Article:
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By: Bill Rufenacht | Technical Specialist, Dairy Connection Inc.   

Proper sanitation of food contact surfaces and equipment is important to all of us producing food products. The last thing we want is to make a product that spoils quickly or worse, makes someone ill. As a result, we spend nearly as much time cleaning and sanitizing as we do actually making our products. 

Most dairy soils are stubborn and can be difficult to remove completely. Fat, protein, and water-soluble materials make up most dairy soils. Chemicals used to remove these soils are powerful and specific to these soils. Consulting a chemical supplier familiar with dairy soils, getting their advice for an effective chemical selection and a sanitation program is important to produce safe food. These suppliers can be a very valuable resource for you.

But how do you know your food surface is clean? We can observe that rinse water will flow off a clean stainless surface in sheets. If we see rinse water beading up on a cleaned stainless-steel surface, we know that there is likely some fat remaining. Similarly, if we notice a blue or purple sheen on stainless after cleaning, we can assume there is some protein soil building up. Unfortunately, it is not possible to look at any equipment surface and determine if it is clean in a microbiological sense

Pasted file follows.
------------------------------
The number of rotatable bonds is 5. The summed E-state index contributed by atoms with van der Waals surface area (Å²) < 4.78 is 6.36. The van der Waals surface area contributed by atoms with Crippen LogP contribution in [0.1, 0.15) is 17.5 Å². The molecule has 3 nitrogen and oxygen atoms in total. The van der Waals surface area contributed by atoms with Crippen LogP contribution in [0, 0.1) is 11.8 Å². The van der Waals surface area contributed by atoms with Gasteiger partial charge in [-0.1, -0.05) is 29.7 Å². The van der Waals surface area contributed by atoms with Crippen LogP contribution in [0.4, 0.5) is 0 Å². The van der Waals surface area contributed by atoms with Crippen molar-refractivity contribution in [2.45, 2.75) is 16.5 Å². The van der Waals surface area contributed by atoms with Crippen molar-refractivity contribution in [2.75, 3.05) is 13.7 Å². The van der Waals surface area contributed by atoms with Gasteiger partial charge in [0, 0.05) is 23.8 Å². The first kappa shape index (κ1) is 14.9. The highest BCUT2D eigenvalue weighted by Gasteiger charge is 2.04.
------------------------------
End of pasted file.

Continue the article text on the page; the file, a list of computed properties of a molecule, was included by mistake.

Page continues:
Microbiological sampling (swabbing for specific pathogenic or spoilage organisms) and testing is the surest method to verify that your equipment is clean. This testing is relatively expensive, requires a trained person to collect samples, specialized equipment and materials, is typically run off-site at a lab, and results take hours or days to achieve. Though unquestionably a valuable tool in your quality control arsenal, the cost and time involved make microbiological sampling for specific pathogenic- and spoilage-causing organisms a cumbersome choice to verify sanitation on a daily basis.

As another option, tests have been developed to detect residual protein on surfaces. Residual protein indicates that your surfaces are not completely clean, and that soil which can support the growth of spoilage or pathogenic organisms may be present. This type of test does not indicate the presence of these organisms per se, only that conditions exists for undesirable organisms to be present and grow.  PRO-Clean™ by Hygiena is an example of this type of residual protein test. It is a simple test requiring no special equipment other than the self-contained, shelf-stable swabs. It is a relatively inexpensive test, and rapid enough to be useful in verifying sanitation as a pre-production or post-cleaning method.

Hygiena PRO-Clean™ Rapid Protein Residue Test

This detection method is designed for testing a surface after cleaning. PRO-Clean™ will turn from green to purple if protein is present in a sample. The greater the amount of protein, the deeper and more quickly the color will change to purple. The test is designed to be conducted at room temperature – there is no need to incubate the swabs. A video demonstration can be viewed below:

Hygiena sells their protein residue test in cases of 100 swabs. Dairy Connection plans to make these swabs available for purchase soon in smaller-than-case quantities to clients interested in performing this type of verification of cleaning. Please watch our website for price and availability, and don’t hesitate to contact our technical team for more information.    

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